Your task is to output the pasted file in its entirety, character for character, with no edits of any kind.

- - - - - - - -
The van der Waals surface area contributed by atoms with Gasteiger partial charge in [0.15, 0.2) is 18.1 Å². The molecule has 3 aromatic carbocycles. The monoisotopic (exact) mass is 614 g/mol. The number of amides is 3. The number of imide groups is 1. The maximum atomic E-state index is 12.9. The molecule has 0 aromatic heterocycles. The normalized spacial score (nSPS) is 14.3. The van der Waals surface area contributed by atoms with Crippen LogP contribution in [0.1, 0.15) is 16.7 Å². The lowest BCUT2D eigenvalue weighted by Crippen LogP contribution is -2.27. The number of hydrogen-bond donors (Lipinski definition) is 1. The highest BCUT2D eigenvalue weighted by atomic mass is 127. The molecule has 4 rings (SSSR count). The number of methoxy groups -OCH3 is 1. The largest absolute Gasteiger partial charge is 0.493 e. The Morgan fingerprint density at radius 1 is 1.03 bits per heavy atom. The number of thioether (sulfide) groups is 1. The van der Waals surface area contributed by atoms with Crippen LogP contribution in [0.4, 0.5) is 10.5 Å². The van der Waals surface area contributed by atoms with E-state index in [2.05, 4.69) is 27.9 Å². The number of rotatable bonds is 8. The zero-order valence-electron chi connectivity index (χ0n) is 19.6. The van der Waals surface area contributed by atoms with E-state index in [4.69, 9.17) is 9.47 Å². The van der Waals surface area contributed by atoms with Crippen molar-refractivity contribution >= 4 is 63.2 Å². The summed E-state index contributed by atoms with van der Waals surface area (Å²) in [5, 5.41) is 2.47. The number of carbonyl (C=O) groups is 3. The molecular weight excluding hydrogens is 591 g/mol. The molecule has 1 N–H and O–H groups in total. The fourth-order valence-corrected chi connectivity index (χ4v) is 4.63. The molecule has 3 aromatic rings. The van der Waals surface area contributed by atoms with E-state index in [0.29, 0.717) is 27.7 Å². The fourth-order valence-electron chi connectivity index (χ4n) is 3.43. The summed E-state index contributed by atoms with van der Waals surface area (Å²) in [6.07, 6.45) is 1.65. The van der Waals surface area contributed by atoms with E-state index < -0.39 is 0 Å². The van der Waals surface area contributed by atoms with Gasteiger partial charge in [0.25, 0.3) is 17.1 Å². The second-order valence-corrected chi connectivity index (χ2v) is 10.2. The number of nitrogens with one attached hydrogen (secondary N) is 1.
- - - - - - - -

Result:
The van der Waals surface area contributed by atoms with Gasteiger partial charge in [0.15, 0.2) is 18.1 Å². The molecule has 3 aromatic carbocycles. The monoisotopic (exact) mass is 614 g/mol. The number of amides is 3. The number of imide groups is 1. The maximum atomic E-state index is 12.9. The molecule has 0 aromatic heterocycles. The normalized spacial score (nSPS) is 14.3. The van der Waals surface area contributed by atoms with Crippen LogP contribution in [0.1, 0.15) is 16.7 Å². The lowest BCUT2D eigenvalue weighted by Crippen LogP contribution is -2.27. The number of hydrogen-bond donors (Lipinski definition) is 1. The highest BCUT2D eigenvalue weighted by atomic mass is 127. The molecule has 4 rings (SSSR count). The number of methoxy groups -OCH3 is 1. The largest absolute Gasteiger partial charge is 0.493 e. The Morgan fingerprint density at radius 1 is 1.03 bits per heavy atom. The number of thioether (sulfide) groups is 1. The van der Waals surface area contributed by atoms with Crippen LogP contribution in [0.4, 0.5) is 10.5 Å². The van der Waals surface area contributed by atoms with E-state index in [2.05, 4.69) is 27.9 Å². The number of rotatable bonds is 8. The zero-order valence-electron chi connectivity index (χ0n) is 19.6. The van der Waals surface area contributed by atoms with E-state index in [4.69, 9.17) is 9.47 Å². The van der Waals surface area contributed by atoms with Crippen molar-refractivity contribution >= 4 is 63.2 Å². The summed E-state index contributed by atoms with van der Waals surface area (Å²) in [5, 5.41) is 2.47. The number of carbonyl (C=O) groups is 3. The molecular weight excluding hydrogens is 591 g/mol. The molecule has 1 N–H and O–H groups in total. The fourth-order valence-corrected chi connectivity index (χ4v) is 4.63. The molecule has 3 aromatic rings. The van der Waals surface area contributed by atoms with E-state index in [0.29, 0.717) is 27.7 Å². The fourth-order valence-electron chi connectivity index (χ4n) is 3.43. The summed E-state index contributed by atoms with van der Waals surface area (Å²) in [6.07, 6.45) is 1.65. The van der Waals surface area contributed by atoms with E-state index < -0.39 is 0 Å². The van der Waals surface area contributed by atoms with Gasteiger partial charge in [0.25, 0.3) is 17.1 Å². The second-order valence-corrected chi connectivity index (χ2v) is 10.2. The number of nitrogens with one attached hydrogen (secondary N) is 1.